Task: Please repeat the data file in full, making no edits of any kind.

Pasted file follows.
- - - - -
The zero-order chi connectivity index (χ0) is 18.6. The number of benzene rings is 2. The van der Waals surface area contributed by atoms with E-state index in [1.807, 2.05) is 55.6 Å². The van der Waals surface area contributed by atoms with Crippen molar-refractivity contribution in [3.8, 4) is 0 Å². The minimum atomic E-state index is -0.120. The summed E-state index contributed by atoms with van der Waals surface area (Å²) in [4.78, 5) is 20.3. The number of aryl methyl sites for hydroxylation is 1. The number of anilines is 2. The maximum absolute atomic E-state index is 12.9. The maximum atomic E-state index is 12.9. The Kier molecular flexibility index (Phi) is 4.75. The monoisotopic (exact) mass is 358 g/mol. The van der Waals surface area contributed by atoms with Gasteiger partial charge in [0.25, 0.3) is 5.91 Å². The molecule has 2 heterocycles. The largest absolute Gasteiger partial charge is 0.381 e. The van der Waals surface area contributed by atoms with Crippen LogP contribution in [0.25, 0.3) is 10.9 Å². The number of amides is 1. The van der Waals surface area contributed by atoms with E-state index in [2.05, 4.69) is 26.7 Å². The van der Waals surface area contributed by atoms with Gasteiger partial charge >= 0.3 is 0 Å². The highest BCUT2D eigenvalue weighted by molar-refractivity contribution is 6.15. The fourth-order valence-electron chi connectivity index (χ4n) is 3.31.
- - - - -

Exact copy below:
The zero-order chi connectivity index (χ0) is 18.6. The number of benzene rings is 2. The van der Waals surface area contributed by atoms with E-state index in [1.807, 2.05) is 55.6 Å². The van der Waals surface area contributed by atoms with Crippen molar-refractivity contribution in [3.8, 4) is 0 Å². The minimum atomic E-state index is -0.120. The summed E-state index contributed by atoms with van der Waals surface area (Å²) in [4.78, 5) is 20.3. The number of aryl methyl sites for hydroxylation is 1. The number of anilines is 2. The maximum absolute atomic E-state index is 12.9. The maximum atomic E-state index is 12.9. The Kier molecular flexibility index (Phi) is 4.75. The monoisotopic (exact) mass is 358 g/mol. The van der Waals surface area contributed by atoms with Gasteiger partial charge in [0.25, 0.3) is 5.91 Å². The molecule has 2 heterocycles. The largest absolute Gasteiger partial charge is 0.381 e. The van der Waals surface area contributed by atoms with Crippen LogP contribution in [0.25, 0.3) is 10.9 Å². The number of amides is 1. The van der Waals surface area contributed by atoms with E-state index in [2.05, 4.69) is 26.7 Å². The van der Waals surface area contributed by atoms with Gasteiger partial charge >= 0.3 is 0 Å². The highest BCUT2D eigenvalue weighted by molar-refractivity contribution is 6.15. The fourth-order valence-electron chi connectivity index (χ4n) is 3.31.